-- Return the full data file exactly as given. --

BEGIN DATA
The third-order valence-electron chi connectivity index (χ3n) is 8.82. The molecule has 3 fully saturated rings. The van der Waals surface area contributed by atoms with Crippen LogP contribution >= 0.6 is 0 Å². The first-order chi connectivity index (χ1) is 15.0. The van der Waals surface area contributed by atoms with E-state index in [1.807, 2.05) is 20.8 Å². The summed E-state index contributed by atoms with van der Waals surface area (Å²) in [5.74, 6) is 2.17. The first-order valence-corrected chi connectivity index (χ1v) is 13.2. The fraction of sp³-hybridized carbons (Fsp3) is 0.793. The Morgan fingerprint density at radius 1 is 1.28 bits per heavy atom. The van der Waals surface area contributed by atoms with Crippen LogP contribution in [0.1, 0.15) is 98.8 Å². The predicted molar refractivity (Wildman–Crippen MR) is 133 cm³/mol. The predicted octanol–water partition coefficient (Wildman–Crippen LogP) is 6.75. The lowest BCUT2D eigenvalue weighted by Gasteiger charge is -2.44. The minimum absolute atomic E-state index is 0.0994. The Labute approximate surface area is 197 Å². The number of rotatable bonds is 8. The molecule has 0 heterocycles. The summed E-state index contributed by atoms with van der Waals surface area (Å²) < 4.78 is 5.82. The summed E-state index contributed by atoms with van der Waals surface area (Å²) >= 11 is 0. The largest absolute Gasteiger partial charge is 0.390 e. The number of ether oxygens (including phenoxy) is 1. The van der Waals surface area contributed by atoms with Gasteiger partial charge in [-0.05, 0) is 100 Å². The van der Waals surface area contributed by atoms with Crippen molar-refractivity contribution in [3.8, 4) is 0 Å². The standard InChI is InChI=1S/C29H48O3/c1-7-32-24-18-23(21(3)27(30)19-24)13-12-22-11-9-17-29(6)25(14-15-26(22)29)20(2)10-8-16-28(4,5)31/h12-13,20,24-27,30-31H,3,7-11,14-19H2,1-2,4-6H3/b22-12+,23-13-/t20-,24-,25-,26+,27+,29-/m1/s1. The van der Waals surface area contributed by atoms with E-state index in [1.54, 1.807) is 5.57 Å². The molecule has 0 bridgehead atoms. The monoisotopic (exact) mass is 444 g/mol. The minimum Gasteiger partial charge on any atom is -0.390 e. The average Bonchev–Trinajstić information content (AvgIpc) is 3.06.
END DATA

The third-order valence-electron chi connectivity index (χ3n) is 8.82. The molecule has 3 fully saturated rings. The van der Waals surface area contributed by atoms with Crippen LogP contribution >= 0.6 is 0 Å². The first-order chi connectivity index (χ1) is 15.0. The van der Waals surface area contributed by atoms with E-state index in [1.807, 2.05) is 20.8 Å². The summed E-state index contributed by atoms with van der Waals surface area (Å²) in [5.74, 6) is 2.17. The first-order valence-corrected chi connectivity index (χ1v) is 13.2. The fraction of sp³-hybridized carbons (Fsp3) is 0.793. The Morgan fingerprint density at radius 1 is 1.28 bits per heavy atom. The van der Waals surface area contributed by atoms with Crippen LogP contribution in [0.1, 0.15) is 98.8 Å². The predicted molar refractivity (Wildman–Crippen MR) is 133 cm³/mol. The predicted octanol–water partition coefficient (Wildman–Crippen LogP) is 6.75. The lowest BCUT2D eigenvalue weighted by Gasteiger charge is -2.44. The minimum absolute atomic E-state index is 0.0994. The Labute approximate surface area is 197 Å². The number of rotatable bonds is 8. The molecule has 0 heterocycles. The summed E-state index contributed by atoms with van der Waals surface area (Å²) < 4.78 is 5.82. The summed E-state index contributed by atoms with van der Waals surface area (Å²) >= 11 is 0. The largest absolute Gasteiger partial charge is 0.390 e. The number of ether oxygens (including phenoxy) is 1. The van der Waals surface area contributed by atoms with Gasteiger partial charge in [-0.05, 0) is 100 Å². The van der Waals surface area contributed by atoms with Crippen molar-refractivity contribution in [3.8, 4) is 0 Å². The standard InChI is InChI=1S/C29H48O3/c1-7-32-24-18-23(21(3)27(30)19-24)13-12-22-11-9-17-29(6)25(14-15-26(22)29)20(2)10-8-16-28(4,5)31/h12-13,20,24-27,30-31H,3,7-11,14-19H2,1-2,4-6H3/b22-12+,23-13-/t20-,24-,25-,26+,27+,29-/m1/s1. The van der Waals surface area contributed by atoms with E-state index in [1.54, 1.807) is 5.57 Å². The molecule has 0 bridgehead atoms. The monoisotopic (exact) mass is 444 g/mol. The minimum Gasteiger partial charge on any atom is -0.390 e. The average Bonchev–Trinajstić information content (AvgIpc) is 3.06.